“175 locations worldwide have known Cornish mining connections, in America, Australia, Mexico and Spain substantial mining landscapes survive. But as importantly so do the cultural traditions of Cornish mining including its family names. An estimated 6 million people worldwide are descended from migrant Cornish; we hope to use the Inscription of Cornish mining as the impetus for further reconnecting this extended world family.”
Stephen Gill, a Chief Planning Officer who sits on the WHS Officer Working Group added: “This is fantastic news. I am absolutely delighted for everyone on the team who has worked so hard pulling the Cornwall and West Devon Mining Landscape World Heritage bid together.
“Nominated for its cultural landscape, the Cornwall and West Devon Mining Landscape offers a real insight into our heritage and how mining in this area of the south west helped to shape the future of the industry across the world.
“World Heritage status brings opportunities to build on the environmental, economic and social well-being of the area and its wider hinterland, particularly through sustainable tourism with its all year round attractions. The status puts us on the World map as a place of international significance. Along with bringing a sense of pride to the community, the economic benefits will be huge.
“Evidence from other World Heritage Sites prove that the status brings in more visitors and more money which in turn will lead to more jobs as well as protecting existing jobs too. It’s already been estimated that the new status will bring in an extra 60,000 visitors to Cornwall and West Devon every year.
“We now look to the future of the Cornwall and West Devon Mining Landscape as a unique area to be protected and conserved for generations to come.”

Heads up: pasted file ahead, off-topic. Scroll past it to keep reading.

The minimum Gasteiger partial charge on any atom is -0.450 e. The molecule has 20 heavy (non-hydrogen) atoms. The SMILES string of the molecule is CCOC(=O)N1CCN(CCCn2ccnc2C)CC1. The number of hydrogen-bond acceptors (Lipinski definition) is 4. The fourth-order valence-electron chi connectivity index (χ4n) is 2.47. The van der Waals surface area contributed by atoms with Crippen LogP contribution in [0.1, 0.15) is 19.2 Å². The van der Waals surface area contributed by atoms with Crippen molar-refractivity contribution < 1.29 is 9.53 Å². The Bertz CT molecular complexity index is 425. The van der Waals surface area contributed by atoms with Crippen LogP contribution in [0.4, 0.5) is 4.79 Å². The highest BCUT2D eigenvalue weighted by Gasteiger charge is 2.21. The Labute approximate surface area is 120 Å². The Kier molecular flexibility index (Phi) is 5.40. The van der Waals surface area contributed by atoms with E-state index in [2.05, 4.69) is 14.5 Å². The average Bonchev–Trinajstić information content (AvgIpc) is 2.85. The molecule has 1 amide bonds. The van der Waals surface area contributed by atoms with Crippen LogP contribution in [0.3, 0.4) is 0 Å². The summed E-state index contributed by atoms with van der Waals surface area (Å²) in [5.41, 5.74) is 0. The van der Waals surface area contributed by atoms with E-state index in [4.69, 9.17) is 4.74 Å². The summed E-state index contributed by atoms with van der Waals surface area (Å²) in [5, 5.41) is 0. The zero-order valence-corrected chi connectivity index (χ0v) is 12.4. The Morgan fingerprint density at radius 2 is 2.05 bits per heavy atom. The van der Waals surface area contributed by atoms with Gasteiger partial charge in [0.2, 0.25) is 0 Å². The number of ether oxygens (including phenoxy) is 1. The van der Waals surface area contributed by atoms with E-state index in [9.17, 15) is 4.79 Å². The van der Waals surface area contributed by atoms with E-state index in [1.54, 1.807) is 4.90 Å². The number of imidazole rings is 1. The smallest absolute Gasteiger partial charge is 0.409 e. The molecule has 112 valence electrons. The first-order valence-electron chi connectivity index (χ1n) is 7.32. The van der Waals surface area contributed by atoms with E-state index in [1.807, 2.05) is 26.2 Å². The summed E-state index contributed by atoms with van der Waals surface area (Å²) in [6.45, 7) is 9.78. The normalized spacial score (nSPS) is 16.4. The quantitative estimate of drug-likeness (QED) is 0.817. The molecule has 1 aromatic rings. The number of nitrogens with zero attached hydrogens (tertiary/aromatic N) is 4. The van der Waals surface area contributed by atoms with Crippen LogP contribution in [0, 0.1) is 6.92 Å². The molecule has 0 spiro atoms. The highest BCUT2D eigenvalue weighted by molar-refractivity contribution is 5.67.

The Cornwall and West Devon Mining Landscape World Heritage Site bid was prepared on behalf of the UK Government - The Department of Culture Media and Sport (DCMS) and funded by The Cornwall and West Devon Mining Landscape World Heritage Site Partnership, which includes: Cornwall County Council, Devon County Council, West Devon Borough Council, The Objective One Partnership, South West of England Regional Development Agency, Kerrier District Council, Penwith District Council, Carrick District Council, Restormel Borough Council, Caradon District Council, North Cornwall District Council, English Heritage, The National Trust, the Tamar Valley Area of Outstanding Natural Beauty as well as numerous others.
Notes for Editors:
For further information please contact:
Beverly Skilton, Cornwall County Council:
01872 322512 or 07800 610 688 firstname.lastname@example.org
Paula Miles, Devon County Council Media and PR Officer:
01392 383290 email@example.com
Alison Stoneham, West Devon Borough Council Media Officer:
01822 813648 firstname.lastname@example.org
The proposed site includes mine sites and mining landscapes where there has been an exceptional survival of the physical remains. These are largely late 18th century, 19th century and in a few instances, pre-1914 mining remains. Ten areas have been identified as best representing the many different facets of Cornish and West Devon mining:
Luxulyan Valley and Charlestown
The Tamar Valley and Tavistock.
For more information log on to www.cornish-mining.org.uk
More information relating to World Heritage is available at http://whc.unesco.org/